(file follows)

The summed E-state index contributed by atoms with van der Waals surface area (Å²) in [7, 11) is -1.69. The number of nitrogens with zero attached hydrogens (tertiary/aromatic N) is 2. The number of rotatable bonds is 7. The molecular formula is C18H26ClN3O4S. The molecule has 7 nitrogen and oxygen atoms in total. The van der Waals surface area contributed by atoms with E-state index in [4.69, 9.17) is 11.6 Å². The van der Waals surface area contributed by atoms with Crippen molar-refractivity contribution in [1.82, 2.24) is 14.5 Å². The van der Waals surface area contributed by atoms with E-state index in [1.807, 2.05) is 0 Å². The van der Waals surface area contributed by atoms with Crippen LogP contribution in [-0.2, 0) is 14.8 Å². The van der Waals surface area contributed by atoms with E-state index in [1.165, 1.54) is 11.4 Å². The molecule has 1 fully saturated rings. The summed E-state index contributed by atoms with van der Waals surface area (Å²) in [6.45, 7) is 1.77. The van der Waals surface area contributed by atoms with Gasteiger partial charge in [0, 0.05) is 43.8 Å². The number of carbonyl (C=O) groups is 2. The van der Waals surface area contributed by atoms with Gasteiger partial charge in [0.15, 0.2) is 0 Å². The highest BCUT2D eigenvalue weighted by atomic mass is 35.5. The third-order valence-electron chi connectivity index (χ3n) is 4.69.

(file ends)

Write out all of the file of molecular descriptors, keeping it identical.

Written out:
The summed E-state index contributed by atoms with van der Waals surface area (Å²) in [7, 11) is -1.69. The number of nitrogens with zero attached hydrogens (tertiary/aromatic N) is 2. The number of rotatable bonds is 7. The molecular formula is C18H26ClN3O4S. The molecule has 7 nitrogen and oxygen atoms in total. The van der Waals surface area contributed by atoms with E-state index in [4.69, 9.17) is 11.6 Å². The van der Waals surface area contributed by atoms with Crippen molar-refractivity contribution in [1.82, 2.24) is 14.5 Å². The van der Waals surface area contributed by atoms with E-state index in [1.807, 2.05) is 0 Å². The van der Waals surface area contributed by atoms with Crippen LogP contribution in [-0.2, 0) is 14.8 Å². The van der Waals surface area contributed by atoms with E-state index in [1.165, 1.54) is 11.4 Å². The molecule has 1 fully saturated rings. The summed E-state index contributed by atoms with van der Waals surface area (Å²) in [6.45, 7) is 1.77. The van der Waals surface area contributed by atoms with Gasteiger partial charge in [0, 0.05) is 43.8 Å². The number of carbonyl (C=O) groups is 2. The van der Waals surface area contributed by atoms with Gasteiger partial charge in [0.15, 0.2) is 0 Å². The highest BCUT2D eigenvalue weighted by atomic mass is 35.5. The third-order valence-electron chi connectivity index (χ3n) is 4.69.